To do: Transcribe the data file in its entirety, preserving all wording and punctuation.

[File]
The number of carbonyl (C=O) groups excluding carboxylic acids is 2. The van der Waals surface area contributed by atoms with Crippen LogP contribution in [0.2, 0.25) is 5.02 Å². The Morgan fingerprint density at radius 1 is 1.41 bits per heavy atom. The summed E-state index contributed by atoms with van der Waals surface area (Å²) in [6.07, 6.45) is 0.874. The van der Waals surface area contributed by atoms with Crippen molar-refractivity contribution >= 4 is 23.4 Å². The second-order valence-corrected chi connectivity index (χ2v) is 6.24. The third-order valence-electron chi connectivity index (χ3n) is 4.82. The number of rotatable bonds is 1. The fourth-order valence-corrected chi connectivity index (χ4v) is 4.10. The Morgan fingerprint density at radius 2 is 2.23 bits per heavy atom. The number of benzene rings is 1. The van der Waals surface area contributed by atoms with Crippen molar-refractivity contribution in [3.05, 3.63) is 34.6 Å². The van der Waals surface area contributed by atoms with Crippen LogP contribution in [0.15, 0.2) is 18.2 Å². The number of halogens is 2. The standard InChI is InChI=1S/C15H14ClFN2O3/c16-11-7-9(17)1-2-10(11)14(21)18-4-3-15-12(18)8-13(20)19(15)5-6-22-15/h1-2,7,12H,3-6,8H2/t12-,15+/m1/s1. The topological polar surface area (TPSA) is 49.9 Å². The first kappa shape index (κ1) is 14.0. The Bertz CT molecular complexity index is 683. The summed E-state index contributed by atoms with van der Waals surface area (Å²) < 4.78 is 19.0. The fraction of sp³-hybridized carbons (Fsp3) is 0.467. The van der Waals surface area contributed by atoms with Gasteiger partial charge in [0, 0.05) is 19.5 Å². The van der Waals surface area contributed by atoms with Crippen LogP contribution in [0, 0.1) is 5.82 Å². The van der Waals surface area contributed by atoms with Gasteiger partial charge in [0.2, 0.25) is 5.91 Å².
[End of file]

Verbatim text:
The number of carbonyl (C=O) groups excluding carboxylic acids is 2. The van der Waals surface area contributed by atoms with Crippen LogP contribution in [0.2, 0.25) is 5.02 Å². The Morgan fingerprint density at radius 1 is 1.41 bits per heavy atom. The summed E-state index contributed by atoms with van der Waals surface area (Å²) in [6.07, 6.45) is 0.874. The van der Waals surface area contributed by atoms with Crippen molar-refractivity contribution >= 4 is 23.4 Å². The second-order valence-corrected chi connectivity index (χ2v) is 6.24. The third-order valence-electron chi connectivity index (χ3n) is 4.82. The number of rotatable bonds is 1. The fourth-order valence-corrected chi connectivity index (χ4v) is 4.10. The Morgan fingerprint density at radius 2 is 2.23 bits per heavy atom. The number of benzene rings is 1. The van der Waals surface area contributed by atoms with Crippen molar-refractivity contribution in [3.05, 3.63) is 34.6 Å². The van der Waals surface area contributed by atoms with Crippen LogP contribution in [0.15, 0.2) is 18.2 Å². The number of halogens is 2. The standard InChI is InChI=1S/C15H14ClFN2O3/c16-11-7-9(17)1-2-10(11)14(21)18-4-3-15-12(18)8-13(20)19(15)5-6-22-15/h1-2,7,12H,3-6,8H2/t12-,15+/m1/s1. The topological polar surface area (TPSA) is 49.9 Å². The first kappa shape index (κ1) is 14.0. The Bertz CT molecular complexity index is 683. The summed E-state index contributed by atoms with van der Waals surface area (Å²) < 4.78 is 19.0. The fraction of sp³-hybridized carbons (Fsp3) is 0.467. The van der Waals surface area contributed by atoms with Gasteiger partial charge in [0, 0.05) is 19.5 Å². The van der Waals surface area contributed by atoms with Crippen LogP contribution in [0, 0.1) is 5.82 Å². The van der Waals surface area contributed by atoms with Gasteiger partial charge in [0.2, 0.25) is 5.91 Å².